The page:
Pterosaurs (‘winged lizards’) are some of the strangest animals God ever created. They are classified as reptiles, but looked more like birds. They had beaks—some of the weirdest-looking in the animal kingdom. Like other reptiles, many had sharp-pointed teeth and comparatively long tails. Unlike most reptiles, however, many believe they were warm-blooded, a feature shared with birds and mammals. And the epidermal scales characteristic of reptiles have never been found in a pterosaur specimen.
However, since reptiles are nowadays defined to include all vertebrates with an amniotic egg other than birds and synapsids (mammals and extinct mammal-like creatures), pterosaurs qualify as reptiles by this definition. Nonetheless, leading pterosaur scholar Professor David Unwin concluded they have a mosaic of features that baffles evolutionists.1
Designed to fly
Overall, they were excellent fliers. One authority even suggests they “may have been more efficient fliers than the birds and bats that fill our skies today”.2
Like birds, pterosaurs had strong but lightweight hollow bones, with walls as thin as playing cards.3 Their brain structures indicate that their nervous system was organized much like in birds, and had the specialized features required for flight.4 They even had the keeled breastbone as used by birds for their flight muscle attachments.
Pterosaurs’ wings, however, were more like those of bats (which are mammals) than those of birds. They consisted of a membrane of leathery skin stretched between their body and their long fourth finger, called the wing finger. This bone structure differs from that in bats’ wings. Pterosaurs flapped these wings like a bird, and many may have been able to soar like an eagle for great distances. From afar, they would have looked like birds.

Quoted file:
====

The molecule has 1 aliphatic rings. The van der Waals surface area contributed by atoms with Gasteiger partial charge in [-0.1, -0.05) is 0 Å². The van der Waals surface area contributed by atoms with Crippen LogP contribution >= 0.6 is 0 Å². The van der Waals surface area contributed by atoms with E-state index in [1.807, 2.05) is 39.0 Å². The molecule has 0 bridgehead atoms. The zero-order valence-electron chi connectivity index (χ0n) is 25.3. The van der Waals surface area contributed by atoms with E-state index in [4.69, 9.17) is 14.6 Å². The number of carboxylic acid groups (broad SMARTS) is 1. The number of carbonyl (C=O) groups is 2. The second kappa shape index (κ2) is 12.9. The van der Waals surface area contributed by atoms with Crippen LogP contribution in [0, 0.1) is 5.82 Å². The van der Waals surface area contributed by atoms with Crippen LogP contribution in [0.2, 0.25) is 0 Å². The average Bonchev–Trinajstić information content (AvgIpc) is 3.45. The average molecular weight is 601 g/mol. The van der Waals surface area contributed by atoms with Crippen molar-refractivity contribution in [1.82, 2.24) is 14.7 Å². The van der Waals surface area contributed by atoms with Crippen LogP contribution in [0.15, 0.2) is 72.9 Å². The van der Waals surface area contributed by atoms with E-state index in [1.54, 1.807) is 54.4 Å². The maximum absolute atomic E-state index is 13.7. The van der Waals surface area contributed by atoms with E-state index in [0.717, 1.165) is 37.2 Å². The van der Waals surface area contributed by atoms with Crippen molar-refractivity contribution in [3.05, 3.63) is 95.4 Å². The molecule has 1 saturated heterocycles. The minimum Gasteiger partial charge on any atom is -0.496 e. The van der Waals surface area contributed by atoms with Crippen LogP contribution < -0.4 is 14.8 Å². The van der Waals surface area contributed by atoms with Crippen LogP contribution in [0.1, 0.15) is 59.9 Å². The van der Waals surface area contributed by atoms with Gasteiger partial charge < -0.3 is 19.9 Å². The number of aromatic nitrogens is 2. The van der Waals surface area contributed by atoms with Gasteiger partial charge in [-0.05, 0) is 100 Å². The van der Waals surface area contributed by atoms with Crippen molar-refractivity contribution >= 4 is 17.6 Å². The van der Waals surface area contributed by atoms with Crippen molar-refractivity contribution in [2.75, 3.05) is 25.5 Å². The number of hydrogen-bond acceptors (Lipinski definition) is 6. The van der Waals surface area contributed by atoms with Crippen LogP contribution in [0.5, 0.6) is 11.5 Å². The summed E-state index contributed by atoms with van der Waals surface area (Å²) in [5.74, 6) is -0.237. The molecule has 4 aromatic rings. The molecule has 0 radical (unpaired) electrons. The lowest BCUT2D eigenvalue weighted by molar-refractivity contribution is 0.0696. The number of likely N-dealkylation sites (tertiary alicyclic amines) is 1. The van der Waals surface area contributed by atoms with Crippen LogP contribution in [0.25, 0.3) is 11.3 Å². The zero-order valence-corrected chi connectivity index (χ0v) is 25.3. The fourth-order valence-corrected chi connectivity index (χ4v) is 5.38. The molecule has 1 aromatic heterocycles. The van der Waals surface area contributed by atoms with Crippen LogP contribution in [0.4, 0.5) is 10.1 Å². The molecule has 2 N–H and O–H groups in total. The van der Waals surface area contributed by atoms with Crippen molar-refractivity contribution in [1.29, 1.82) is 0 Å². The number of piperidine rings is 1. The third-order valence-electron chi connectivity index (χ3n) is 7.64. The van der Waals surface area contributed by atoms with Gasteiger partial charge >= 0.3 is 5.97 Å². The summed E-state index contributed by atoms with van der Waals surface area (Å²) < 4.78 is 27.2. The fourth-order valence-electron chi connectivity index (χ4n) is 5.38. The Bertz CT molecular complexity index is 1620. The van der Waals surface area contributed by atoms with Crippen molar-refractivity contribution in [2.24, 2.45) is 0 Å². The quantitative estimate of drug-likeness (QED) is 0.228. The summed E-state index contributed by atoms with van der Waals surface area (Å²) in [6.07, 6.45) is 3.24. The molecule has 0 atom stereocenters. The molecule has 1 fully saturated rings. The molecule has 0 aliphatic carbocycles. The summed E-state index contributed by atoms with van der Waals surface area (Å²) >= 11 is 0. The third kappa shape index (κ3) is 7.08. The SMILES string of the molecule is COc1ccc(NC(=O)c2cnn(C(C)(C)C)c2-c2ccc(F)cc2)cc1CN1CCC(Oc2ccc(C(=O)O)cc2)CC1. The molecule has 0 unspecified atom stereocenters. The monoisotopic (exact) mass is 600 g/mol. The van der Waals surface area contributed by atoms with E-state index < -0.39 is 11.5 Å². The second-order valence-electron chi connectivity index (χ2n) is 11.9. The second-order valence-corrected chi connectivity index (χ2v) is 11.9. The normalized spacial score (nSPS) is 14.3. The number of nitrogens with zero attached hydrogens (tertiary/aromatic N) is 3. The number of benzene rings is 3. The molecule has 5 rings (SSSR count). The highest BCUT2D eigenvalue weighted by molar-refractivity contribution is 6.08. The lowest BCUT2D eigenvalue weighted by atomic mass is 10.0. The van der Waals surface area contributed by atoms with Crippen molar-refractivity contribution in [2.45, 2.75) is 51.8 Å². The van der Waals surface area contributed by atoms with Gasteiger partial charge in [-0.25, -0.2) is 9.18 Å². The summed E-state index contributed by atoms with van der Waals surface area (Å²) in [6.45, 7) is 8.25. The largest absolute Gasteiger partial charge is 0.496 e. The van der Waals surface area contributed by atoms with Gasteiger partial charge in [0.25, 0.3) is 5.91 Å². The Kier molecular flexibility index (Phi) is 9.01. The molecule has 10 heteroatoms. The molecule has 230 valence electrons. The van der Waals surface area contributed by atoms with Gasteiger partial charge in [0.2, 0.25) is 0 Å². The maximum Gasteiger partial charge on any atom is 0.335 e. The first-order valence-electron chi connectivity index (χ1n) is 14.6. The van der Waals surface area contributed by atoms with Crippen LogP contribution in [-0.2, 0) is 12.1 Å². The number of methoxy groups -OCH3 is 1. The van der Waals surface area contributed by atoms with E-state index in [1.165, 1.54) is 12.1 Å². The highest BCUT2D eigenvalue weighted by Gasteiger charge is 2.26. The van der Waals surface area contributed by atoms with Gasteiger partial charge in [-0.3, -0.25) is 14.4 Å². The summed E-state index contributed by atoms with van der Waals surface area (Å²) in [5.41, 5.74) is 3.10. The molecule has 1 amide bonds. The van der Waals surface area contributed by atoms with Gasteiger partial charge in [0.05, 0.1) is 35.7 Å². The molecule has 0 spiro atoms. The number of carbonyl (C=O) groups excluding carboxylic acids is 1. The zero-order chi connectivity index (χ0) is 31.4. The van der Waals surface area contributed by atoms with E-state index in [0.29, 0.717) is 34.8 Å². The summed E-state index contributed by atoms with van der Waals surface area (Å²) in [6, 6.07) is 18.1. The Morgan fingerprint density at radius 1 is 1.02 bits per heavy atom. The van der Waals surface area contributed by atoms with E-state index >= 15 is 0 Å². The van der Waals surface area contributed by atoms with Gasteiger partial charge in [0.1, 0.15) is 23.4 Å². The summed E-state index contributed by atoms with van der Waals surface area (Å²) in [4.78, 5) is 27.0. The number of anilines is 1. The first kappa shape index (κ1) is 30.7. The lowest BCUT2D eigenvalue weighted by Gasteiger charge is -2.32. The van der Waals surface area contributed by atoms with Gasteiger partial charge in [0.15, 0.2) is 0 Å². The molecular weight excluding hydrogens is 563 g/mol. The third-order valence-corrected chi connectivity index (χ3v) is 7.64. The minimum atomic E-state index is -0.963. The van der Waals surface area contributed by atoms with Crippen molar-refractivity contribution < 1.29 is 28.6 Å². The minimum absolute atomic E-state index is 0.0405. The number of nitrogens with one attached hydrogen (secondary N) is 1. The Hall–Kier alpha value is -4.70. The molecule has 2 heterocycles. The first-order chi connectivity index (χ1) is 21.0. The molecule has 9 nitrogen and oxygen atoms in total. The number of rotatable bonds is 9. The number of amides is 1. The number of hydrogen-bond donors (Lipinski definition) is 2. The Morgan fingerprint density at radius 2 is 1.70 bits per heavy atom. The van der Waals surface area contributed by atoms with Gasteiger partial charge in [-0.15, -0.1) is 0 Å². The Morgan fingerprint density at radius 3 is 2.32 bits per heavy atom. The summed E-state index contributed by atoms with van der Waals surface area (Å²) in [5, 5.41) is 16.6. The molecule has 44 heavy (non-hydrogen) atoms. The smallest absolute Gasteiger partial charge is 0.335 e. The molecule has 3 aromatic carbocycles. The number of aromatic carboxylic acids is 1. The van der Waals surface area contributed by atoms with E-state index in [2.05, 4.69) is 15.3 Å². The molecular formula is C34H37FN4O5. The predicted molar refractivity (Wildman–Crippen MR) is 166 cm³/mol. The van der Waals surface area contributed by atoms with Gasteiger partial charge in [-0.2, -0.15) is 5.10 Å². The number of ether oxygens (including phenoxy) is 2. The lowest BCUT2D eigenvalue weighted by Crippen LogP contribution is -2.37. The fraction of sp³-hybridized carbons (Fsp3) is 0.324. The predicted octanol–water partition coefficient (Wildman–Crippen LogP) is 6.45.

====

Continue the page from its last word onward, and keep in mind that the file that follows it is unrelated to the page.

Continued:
Huge size range
Though some pterosaurs were as small as a robin, some approached the size of a small airplane. The largest known flying animal that ever lived was a pterosaur, Quetzalcoatlus (figure 1), which had a wingspan around 10–11 metres (33–36 ft).5 Its massive head with skull, including the beak, was 1.5 m (5 ft) long! Because of the large size of some types, pterosaurs have often been referred to as ‘dragons of the air’.6 They are also sometimes called ‘flying dinosaurs’, though they are not dinosaurs.
There have been reports, based on fossil evidence, of feather-like ‘fuzz’ covering pterosaurs. This has led to claims of ‘proto-feathers’. But on closer analysis it appears to be from the post-mortem breakdown of skin collagen.1,7 This is the same phenomenon likely to be responsible for claims of ‘feathers’ in some dinosaurs.8
Evolutionists claim that pterosaurs were not only the first reptiles capable of flight, but also were the first vertebrates to fly. Almost the entire design of a terrestrial animal would have to be modified to enable it to convert from a terrestrial to a flying animal. There are no viable examples in the fossil record of ‘preflight’ animals (before flight was perfected) leading up to the pterosaurs—or any other flying creature for that matter.
Pterosaurs—uniquely different fliers
Pterosaurs are the only creatures known to have had a unique tiny bone called a pteroid. This articulated at the wrist, and supported a flap of skin which acted as a moveable leading edge. Angling this flap could increase lift by 30%, enabling take off in a light breeze, as well as allowing advanced aerodynamic manoeuvres and smooth landings.9
Pterosaurs share with bats and/or birds several specialized features that enable flight, some mentioned earlier. Large wings, ultra-light skeletons and compact bodies are common to all three. So it might be tempting for a lay evolution-believer to think that at least some such features were the result of common ancestry. But this would contradict other aspects of the evolutionary story, so evolutionary paleontologists must hold that such similarities “were not inherited from a common ancestor, but result from convergent evolution.”10 This means that these specialized traits are supposed to have evolved quite independently in each of the three groups. Such a notion just multiplies the improbabilities involved in the idea of any of them having evolved from non-flying ancestors.